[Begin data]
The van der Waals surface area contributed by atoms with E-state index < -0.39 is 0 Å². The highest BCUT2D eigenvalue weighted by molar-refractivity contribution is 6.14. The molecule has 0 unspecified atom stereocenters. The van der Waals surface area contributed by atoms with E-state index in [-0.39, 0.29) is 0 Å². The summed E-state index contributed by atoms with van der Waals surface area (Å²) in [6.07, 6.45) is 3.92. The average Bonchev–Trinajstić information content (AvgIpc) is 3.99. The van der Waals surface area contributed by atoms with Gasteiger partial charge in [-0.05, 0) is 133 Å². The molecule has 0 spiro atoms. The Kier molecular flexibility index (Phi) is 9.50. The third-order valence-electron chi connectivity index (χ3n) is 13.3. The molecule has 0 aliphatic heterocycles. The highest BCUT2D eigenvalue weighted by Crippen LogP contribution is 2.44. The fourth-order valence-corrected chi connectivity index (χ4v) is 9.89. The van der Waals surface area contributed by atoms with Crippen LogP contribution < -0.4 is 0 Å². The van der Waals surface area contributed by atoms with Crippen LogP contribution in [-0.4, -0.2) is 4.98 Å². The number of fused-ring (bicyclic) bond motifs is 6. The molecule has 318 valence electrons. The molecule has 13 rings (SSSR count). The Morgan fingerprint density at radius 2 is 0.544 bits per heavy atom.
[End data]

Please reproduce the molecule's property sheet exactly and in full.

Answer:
The van der Waals surface area contributed by atoms with E-state index < -0.39 is 0 Å². The highest BCUT2D eigenvalue weighted by molar-refractivity contribution is 6.14. The molecule has 0 unspecified atom stereocenters. The van der Waals surface area contributed by atoms with E-state index in [-0.39, 0.29) is 0 Å². The summed E-state index contributed by atoms with van der Waals surface area (Å²) in [6.07, 6.45) is 3.92. The average Bonchev–Trinajstić information content (AvgIpc) is 3.99. The van der Waals surface area contributed by atoms with Gasteiger partial charge in [-0.05, 0) is 133 Å². The molecule has 0 spiro atoms. The Kier molecular flexibility index (Phi) is 9.50. The third-order valence-electron chi connectivity index (χ3n) is 13.3. The molecule has 0 aliphatic heterocycles. The highest BCUT2D eigenvalue weighted by Crippen LogP contribution is 2.44. The fourth-order valence-corrected chi connectivity index (χ4v) is 9.89. The van der Waals surface area contributed by atoms with Crippen LogP contribution < -0.4 is 0 Å². The van der Waals surface area contributed by atoms with Crippen LogP contribution in [-0.4, -0.2) is 4.98 Å². The number of fused-ring (bicyclic) bond motifs is 6. The molecule has 318 valence electrons. The molecule has 13 rings (SSSR count). The Morgan fingerprint density at radius 2 is 0.544 bits per heavy atom.